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“Ask an Editor” is a forum wherein SCBWI members submit questions that are answered as part of our quarterly Kite Tales blog.

Dear Editor – I’ve heard there were “style changes” recently. What does this mean?

—Trying to be Stylish, Los Angeles

Dear Stylish:

What is “style”?

“Style” is the way writers express thought in a written work; this includes text and documentation and any tables and illustrations. “Style” is often used to mean the consistent use of capitalization, spelling, hyphenation, abbreviations, punctuation, ellipsis points, parentheses, quotation marks, the way numbers are treated, grammar, syntax, usage, and much more.

Where can someone learn about style?

There are two main style guides: The Chicago Manual of Style and The AP (Associated Press) Stylebook.

The Chicago Manual of Style is large, detail-oriented, and applicable for both fiction and nonfiction writers.

This reference source is divided into three sections:

1) “The Publishing Process” covers the parts of a book (essential if you’re writing nonfiction or self-publishing), manuscript preparation guidelines for authors, and rights, permissions, and copyright administration.

2) “Style and Usage” includes grammar, punctuation, spelling, names, numbers, abbreviations, quotations, and so forth.

3) “Source Citations and Indexes”

The AP (Associated Press) Stylebook’s site calls its guide “the definitive resource for journalists.” This stylebook has a new edition each spring.

The Chicago Manual of Style issued a new edition on September 5th, setting the writing and editing world abuzz. As the first revision in seven years, significant changes were included. Two major changes: internet is no longer capitalized, and email is no longer hyphenated.

Something of interest to children’s writers:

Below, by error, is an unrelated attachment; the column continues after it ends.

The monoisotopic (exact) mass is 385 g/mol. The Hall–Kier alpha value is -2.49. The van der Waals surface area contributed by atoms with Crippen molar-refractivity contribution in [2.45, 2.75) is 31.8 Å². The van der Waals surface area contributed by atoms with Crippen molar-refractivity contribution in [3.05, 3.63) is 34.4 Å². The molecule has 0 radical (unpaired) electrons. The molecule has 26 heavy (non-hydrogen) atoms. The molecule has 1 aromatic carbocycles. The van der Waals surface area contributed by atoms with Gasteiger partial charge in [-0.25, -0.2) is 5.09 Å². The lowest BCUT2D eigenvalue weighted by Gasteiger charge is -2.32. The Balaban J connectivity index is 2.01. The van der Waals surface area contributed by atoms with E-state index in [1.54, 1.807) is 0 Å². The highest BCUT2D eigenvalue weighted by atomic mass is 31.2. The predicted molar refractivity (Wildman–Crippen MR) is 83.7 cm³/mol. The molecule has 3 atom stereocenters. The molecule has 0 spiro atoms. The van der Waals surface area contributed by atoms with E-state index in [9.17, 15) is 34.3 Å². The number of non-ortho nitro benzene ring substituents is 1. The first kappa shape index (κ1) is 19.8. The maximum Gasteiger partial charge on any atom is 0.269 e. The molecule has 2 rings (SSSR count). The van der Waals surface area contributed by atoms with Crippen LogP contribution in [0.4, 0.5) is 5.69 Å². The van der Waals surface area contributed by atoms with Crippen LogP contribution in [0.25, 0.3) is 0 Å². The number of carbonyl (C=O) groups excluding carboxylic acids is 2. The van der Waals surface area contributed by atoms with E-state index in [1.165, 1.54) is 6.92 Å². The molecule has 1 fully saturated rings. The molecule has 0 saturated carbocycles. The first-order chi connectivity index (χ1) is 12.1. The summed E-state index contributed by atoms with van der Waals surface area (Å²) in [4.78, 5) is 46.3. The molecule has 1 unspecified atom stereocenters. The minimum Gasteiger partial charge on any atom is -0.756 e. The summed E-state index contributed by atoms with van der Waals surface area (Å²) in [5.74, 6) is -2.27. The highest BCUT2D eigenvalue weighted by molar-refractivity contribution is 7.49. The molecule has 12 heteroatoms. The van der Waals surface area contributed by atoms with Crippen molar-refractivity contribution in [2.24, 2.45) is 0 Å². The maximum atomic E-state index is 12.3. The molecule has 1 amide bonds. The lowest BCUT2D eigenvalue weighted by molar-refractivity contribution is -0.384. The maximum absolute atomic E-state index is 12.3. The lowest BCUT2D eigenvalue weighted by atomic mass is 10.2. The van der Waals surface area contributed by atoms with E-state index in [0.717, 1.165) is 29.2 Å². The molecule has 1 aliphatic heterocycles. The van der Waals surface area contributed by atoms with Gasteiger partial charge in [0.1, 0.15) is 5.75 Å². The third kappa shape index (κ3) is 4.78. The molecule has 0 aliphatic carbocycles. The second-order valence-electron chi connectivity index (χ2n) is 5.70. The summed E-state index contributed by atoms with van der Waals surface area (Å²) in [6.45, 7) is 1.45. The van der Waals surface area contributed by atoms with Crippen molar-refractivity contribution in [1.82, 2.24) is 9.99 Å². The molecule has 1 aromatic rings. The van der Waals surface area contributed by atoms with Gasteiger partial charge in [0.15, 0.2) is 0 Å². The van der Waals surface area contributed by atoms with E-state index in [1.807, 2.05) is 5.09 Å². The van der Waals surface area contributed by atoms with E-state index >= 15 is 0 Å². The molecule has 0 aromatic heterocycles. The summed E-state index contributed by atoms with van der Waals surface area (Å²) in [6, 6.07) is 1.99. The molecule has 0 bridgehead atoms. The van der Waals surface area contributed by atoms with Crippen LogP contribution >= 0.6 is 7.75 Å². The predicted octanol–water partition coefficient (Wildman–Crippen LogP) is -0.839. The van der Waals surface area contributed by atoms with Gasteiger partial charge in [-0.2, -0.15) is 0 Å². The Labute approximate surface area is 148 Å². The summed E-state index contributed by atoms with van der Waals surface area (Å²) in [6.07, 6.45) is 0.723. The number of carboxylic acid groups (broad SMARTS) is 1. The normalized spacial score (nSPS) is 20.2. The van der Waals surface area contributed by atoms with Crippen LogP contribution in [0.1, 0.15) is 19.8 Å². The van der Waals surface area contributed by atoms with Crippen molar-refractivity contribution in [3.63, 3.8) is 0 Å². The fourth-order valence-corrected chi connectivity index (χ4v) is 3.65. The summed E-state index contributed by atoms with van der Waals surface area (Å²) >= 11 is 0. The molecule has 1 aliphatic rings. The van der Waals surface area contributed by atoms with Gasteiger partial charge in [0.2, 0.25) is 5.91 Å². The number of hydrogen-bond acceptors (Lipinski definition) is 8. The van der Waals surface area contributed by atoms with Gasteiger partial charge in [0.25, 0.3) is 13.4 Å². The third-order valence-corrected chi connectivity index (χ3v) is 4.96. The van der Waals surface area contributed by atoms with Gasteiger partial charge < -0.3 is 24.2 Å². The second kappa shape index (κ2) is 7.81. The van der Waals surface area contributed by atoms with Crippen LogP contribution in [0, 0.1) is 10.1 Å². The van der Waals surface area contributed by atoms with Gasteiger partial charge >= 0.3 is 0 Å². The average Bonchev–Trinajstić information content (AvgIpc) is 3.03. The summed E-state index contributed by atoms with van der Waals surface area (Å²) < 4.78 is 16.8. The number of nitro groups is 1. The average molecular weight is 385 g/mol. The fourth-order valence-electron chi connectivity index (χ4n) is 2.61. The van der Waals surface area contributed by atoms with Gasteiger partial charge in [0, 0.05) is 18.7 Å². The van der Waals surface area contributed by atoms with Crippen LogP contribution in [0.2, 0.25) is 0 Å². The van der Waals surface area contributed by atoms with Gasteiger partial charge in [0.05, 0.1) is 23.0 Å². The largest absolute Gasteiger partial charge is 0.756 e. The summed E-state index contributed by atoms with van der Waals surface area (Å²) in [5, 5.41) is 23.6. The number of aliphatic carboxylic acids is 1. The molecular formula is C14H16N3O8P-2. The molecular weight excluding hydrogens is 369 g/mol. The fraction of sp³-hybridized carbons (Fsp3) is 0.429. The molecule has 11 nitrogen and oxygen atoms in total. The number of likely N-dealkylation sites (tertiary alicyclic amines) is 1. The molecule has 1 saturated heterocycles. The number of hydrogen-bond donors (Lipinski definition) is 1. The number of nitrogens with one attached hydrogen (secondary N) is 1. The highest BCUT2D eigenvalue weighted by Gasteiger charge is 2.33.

8.185: Titles of folktales, fables, nursery rhymes, and the like

Folktales, fables, fairy tales, nursery rhymes, and the like are usually treated in the manner of shorter poems and set in roman type and enclosed in quotation marks. Italics should be used to refer to fairy tales published as books, plays, and the like.

  • “Aladdin” is arguably the most well-known tale in A Thousand and One Nights.
  • “Rumpelstiltskin” originally appeared in the Grimm brothers’ Children’s and Household Tales.
  • Everybody knows at least one verse of “Jack and Jill.”
  • Ella Enchanted is a retelling by Gail Carson Levine of “Cinderella.”
  • The opera Hansel and Gretel (Hänsel und Gretel) is based on the fairy tale of the same name.

CMOS, 8.185

A few other changes can be found here, including clarifications to the pronoun “they” when used with a person who does not identify with a gender-specific pronoun.

Do writers need to worry about style?

Think of querying agents (for traditional publication) or self-publishing as a job interview. First impressions are important. As a writer, your document speaks for you. The technical elements should be clean enough to be unnoticeable. Only then can the reader lose themselves in your story.

Should a writer redo what’s already written to conform with new changes?

If you’ve already queried your manuscript, leave it as submitted. For the manuscripts still under revision, incorporate style updates. Our language evolves; we evolve with it.

Why doesn’t something in a book match what’s in the style guide?

“E-mail” has officially changed to “email,” yet, we’ve been seeing “email” in writing for years. Self-publishers and those writing informal online content sometimes disregard the industry’s rules. In traditional publication, publishers supplement style rules with their house style.

In summary: Even after you’ve mastered spelling, you need to consult a dictionary periodically. In the same manner, a style guidebook should be used on occasion to ensure your writing is technically accurate for today’s standards.

The takeaway: While great style does not equal great content, a query with sloppy or incorrect style may be immediately relegated to the slush pile; a self-published book with obvious errors generates negative reviews and low sales figures.

Do your best to consistently follow style rules while writing an engaging story that the world wants to hear.

Further reference:

The Chicago Manual of Style’s site often offers a free trial period which gives you access to the their ten-page article, “What’s New in the 17th Edition.”

The Associated Press Stylebook

Stylish, I hope this helps clarify what style means and gives you an overview on the recent changes.

—Christine

SCBWI MEMBERS, DO YOU HAVE QUESTIONS?

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Answers by Christine Van Zandt, professional freelance editor and owner of Write for Success Editing Services.

For more fantastic content, community, events, and other professional development opportunities, become a member of the Society of Children’s Book Writers & Illustrators today! Unsure if there is a chapter in your area? Check here.

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